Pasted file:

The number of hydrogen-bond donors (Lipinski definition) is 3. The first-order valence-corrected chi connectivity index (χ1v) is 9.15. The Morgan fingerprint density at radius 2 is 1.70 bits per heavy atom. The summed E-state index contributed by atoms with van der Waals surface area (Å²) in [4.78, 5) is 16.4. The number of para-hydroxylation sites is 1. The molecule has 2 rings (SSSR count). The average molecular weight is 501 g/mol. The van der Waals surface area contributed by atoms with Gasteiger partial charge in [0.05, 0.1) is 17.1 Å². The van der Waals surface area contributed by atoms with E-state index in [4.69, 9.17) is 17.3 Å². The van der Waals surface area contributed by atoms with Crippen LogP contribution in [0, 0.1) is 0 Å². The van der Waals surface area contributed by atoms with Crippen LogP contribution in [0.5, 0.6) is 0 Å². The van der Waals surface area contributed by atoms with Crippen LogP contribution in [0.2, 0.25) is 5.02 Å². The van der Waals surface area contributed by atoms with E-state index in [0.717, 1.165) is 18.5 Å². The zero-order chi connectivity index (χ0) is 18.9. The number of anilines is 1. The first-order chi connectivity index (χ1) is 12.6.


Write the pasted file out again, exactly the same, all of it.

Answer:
The number of hydrogen-bond donors (Lipinski definition) is 3. The first-order valence-corrected chi connectivity index (χ1v) is 9.15. The Morgan fingerprint density at radius 2 is 1.70 bits per heavy atom. The summed E-state index contributed by atoms with van der Waals surface area (Å²) in [4.78, 5) is 16.4. The number of para-hydroxylation sites is 1. The molecule has 2 rings (SSSR count). The average molecular weight is 501 g/mol. The van der Waals surface area contributed by atoms with Gasteiger partial charge in [0.05, 0.1) is 17.1 Å². The van der Waals surface area contributed by atoms with E-state index in [4.69, 9.17) is 17.3 Å². The van der Waals surface area contributed by atoms with Crippen LogP contribution in [0, 0.1) is 0 Å². The van der Waals surface area contributed by atoms with Crippen LogP contribution in [0.5, 0.6) is 0 Å². The van der Waals surface area contributed by atoms with Crippen LogP contribution in [0.2, 0.25) is 5.02 Å². The van der Waals surface area contributed by atoms with E-state index in [0.717, 1.165) is 18.5 Å². The zero-order chi connectivity index (χ0) is 18.9. The number of anilines is 1. The first-order chi connectivity index (χ1) is 12.6.